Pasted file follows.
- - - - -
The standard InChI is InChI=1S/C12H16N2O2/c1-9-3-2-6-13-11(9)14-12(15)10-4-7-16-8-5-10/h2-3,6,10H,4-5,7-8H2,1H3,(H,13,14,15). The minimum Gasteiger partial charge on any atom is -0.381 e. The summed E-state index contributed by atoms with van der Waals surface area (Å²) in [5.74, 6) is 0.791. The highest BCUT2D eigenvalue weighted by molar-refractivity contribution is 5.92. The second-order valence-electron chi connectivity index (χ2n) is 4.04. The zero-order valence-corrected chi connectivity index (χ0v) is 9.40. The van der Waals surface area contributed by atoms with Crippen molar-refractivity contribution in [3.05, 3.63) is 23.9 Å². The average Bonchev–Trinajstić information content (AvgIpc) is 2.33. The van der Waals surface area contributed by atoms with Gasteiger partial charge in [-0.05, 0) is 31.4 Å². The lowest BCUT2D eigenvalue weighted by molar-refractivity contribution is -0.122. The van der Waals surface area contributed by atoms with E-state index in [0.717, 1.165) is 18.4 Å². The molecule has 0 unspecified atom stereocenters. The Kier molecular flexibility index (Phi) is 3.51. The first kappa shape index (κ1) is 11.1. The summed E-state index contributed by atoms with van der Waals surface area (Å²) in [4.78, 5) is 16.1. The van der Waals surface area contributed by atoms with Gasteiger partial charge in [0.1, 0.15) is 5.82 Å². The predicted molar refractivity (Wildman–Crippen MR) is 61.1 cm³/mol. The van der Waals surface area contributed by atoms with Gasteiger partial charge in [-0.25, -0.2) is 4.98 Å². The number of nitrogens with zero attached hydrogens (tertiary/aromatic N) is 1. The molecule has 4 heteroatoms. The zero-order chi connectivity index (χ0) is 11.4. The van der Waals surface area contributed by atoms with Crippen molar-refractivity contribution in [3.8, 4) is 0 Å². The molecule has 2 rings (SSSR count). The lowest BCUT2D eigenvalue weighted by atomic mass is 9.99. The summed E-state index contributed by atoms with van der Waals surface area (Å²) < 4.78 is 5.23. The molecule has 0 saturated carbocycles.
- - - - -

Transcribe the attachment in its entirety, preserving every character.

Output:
The standard InChI is InChI=1S/C12H16N2O2/c1-9-3-2-6-13-11(9)14-12(15)10-4-7-16-8-5-10/h2-3,6,10H,4-5,7-8H2,1H3,(H,13,14,15). The minimum Gasteiger partial charge on any atom is -0.381 e. The summed E-state index contributed by atoms with van der Waals surface area (Å²) in [5.74, 6) is 0.791. The highest BCUT2D eigenvalue weighted by molar-refractivity contribution is 5.92. The second-order valence-electron chi connectivity index (χ2n) is 4.04. The zero-order valence-corrected chi connectivity index (χ0v) is 9.40. The van der Waals surface area contributed by atoms with Crippen molar-refractivity contribution in [3.05, 3.63) is 23.9 Å². The average Bonchev–Trinajstić information content (AvgIpc) is 2.33. The van der Waals surface area contributed by atoms with Gasteiger partial charge in [-0.05, 0) is 31.4 Å². The lowest BCUT2D eigenvalue weighted by molar-refractivity contribution is -0.122. The van der Waals surface area contributed by atoms with E-state index in [0.717, 1.165) is 18.4 Å². The molecule has 0 unspecified atom stereocenters. The Kier molecular flexibility index (Phi) is 3.51. The first kappa shape index (κ1) is 11.1. The summed E-state index contributed by atoms with van der Waals surface area (Å²) in [4.78, 5) is 16.1. The van der Waals surface area contributed by atoms with Gasteiger partial charge in [0.1, 0.15) is 5.82 Å². The predicted molar refractivity (Wildman–Crippen MR) is 61.1 cm³/mol. The van der Waals surface area contributed by atoms with Gasteiger partial charge in [-0.25, -0.2) is 4.98 Å². The number of nitrogens with zero attached hydrogens (tertiary/aromatic N) is 1. The molecule has 4 heteroatoms. The zero-order chi connectivity index (χ0) is 11.4. The van der Waals surface area contributed by atoms with Crippen molar-refractivity contribution in [3.8, 4) is 0 Å². The molecule has 2 rings (SSSR count). The lowest BCUT2D eigenvalue weighted by atomic mass is 9.99. The summed E-state index contributed by atoms with van der Waals surface area (Å²) < 4.78 is 5.23. The molecule has 0 saturated carbocycles.